Born in Biskoupky near Moravain Krumlov in 1900, Vitězslav Nezval was one of Czechoslovakia’s most influential literary figures in the first half of the twentieth century. This poet, playwright, writer, essayist, and literary translator was a leading member of the Devětsil, an avant-garde group founded in 1920. The group later formed the theoretical guidelines for Poetism, which advocated a style of living that was favorable to playful artistic expression, and that would enhance the visceral and irrational side of human nature while recognizing its place among the logical and constructive existence of a modern world.
By the 1930s, Devětsil had passed its prime, and Nezval sought new inspiration from the French Surrealists. He traveled to France in the spring of 1933, where on May 9 he met with French Surrealist writer and poet André Breton. Upon his return to Czechoslovakia, Nezval joined with painters Marie Čermínová (better known as Toyen) and Jiří Štyrský to form the Czech Surrealist Group, which became one of the most influential of its kind in Europe.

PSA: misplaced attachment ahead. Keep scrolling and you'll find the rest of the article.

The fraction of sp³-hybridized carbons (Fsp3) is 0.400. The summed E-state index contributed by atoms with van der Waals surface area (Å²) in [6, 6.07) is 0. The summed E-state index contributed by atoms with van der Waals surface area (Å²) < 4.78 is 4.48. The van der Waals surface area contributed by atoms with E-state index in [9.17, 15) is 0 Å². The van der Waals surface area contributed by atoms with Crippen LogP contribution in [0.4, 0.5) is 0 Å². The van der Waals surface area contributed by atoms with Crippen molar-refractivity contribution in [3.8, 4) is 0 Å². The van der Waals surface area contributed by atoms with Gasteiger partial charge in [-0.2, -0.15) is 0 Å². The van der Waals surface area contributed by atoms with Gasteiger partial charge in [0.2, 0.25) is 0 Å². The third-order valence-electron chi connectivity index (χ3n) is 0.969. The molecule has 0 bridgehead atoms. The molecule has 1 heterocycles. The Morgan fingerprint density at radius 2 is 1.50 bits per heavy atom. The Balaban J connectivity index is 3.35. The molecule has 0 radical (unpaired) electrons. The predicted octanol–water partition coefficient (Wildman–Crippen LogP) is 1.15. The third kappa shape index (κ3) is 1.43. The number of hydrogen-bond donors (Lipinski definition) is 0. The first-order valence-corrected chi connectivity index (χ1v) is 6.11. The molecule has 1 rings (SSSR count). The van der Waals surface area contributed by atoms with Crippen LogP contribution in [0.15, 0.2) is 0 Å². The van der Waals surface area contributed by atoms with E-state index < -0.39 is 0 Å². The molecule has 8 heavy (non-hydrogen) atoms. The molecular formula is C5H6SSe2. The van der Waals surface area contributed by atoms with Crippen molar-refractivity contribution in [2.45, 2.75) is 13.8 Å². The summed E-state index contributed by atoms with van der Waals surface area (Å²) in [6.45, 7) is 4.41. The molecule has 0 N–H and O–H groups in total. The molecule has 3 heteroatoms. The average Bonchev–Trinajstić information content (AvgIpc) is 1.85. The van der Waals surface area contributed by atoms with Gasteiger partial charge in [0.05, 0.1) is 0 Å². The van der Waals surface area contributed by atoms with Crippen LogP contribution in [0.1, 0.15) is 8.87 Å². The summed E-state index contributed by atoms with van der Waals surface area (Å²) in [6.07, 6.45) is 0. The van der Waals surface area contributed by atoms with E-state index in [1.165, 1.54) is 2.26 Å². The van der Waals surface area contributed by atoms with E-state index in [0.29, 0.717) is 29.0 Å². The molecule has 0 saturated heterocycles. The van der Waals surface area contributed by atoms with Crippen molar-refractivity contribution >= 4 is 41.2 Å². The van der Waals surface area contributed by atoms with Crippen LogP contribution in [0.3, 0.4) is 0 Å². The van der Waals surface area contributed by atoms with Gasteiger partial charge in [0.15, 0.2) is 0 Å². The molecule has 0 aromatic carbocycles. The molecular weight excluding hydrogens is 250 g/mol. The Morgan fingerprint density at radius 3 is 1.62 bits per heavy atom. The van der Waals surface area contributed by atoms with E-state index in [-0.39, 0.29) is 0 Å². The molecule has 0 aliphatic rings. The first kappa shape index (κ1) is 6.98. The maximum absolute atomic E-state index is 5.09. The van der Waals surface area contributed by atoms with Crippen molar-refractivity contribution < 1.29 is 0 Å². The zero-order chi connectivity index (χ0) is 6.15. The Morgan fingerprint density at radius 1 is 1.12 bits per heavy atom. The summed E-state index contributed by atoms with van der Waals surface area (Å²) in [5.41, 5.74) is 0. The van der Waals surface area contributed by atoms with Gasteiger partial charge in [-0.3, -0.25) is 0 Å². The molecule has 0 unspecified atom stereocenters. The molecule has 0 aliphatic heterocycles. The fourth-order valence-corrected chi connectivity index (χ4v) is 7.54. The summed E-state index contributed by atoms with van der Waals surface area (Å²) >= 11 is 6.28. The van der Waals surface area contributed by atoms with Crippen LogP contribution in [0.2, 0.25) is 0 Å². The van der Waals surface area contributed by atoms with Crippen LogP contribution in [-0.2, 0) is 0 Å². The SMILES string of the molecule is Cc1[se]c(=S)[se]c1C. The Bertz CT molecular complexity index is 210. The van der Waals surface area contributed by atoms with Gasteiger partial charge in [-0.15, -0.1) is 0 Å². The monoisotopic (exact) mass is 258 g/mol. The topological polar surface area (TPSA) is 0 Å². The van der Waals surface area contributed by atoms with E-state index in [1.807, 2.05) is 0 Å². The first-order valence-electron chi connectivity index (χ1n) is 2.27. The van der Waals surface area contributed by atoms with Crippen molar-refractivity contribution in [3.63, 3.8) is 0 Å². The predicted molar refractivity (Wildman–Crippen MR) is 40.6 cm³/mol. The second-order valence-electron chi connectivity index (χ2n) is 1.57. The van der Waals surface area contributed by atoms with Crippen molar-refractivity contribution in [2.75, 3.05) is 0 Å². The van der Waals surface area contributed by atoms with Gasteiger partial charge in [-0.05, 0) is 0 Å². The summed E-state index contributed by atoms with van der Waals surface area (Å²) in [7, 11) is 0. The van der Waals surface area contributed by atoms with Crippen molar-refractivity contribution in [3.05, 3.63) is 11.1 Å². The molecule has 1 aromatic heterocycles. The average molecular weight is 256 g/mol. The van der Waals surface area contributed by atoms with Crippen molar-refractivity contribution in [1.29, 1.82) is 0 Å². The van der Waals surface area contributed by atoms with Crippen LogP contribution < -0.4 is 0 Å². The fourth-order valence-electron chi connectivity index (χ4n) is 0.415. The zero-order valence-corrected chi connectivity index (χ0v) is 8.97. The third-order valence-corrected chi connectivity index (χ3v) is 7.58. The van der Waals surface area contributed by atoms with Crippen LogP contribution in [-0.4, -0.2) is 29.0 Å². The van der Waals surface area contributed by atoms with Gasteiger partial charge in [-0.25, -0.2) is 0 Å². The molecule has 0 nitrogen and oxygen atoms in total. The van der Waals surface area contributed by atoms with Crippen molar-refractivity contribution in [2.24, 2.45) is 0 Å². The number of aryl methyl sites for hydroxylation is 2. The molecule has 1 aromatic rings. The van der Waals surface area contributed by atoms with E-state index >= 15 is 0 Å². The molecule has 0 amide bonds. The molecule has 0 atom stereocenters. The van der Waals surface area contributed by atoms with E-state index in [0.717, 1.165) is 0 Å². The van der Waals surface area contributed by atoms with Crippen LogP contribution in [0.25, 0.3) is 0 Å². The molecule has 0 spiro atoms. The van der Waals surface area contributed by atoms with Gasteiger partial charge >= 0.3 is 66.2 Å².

Farwell and a Handkerchief – Poems from the Road is a collection that Nezval wrote during the aforementioned trip to France in the spring of 1933. First published in 1934, this critically-acclaimed work manifests his transition from Poetism to Surrealism. Vitězslav Nezval died in 1958 of a heart attack triggered by an outbreak of scarlet fever.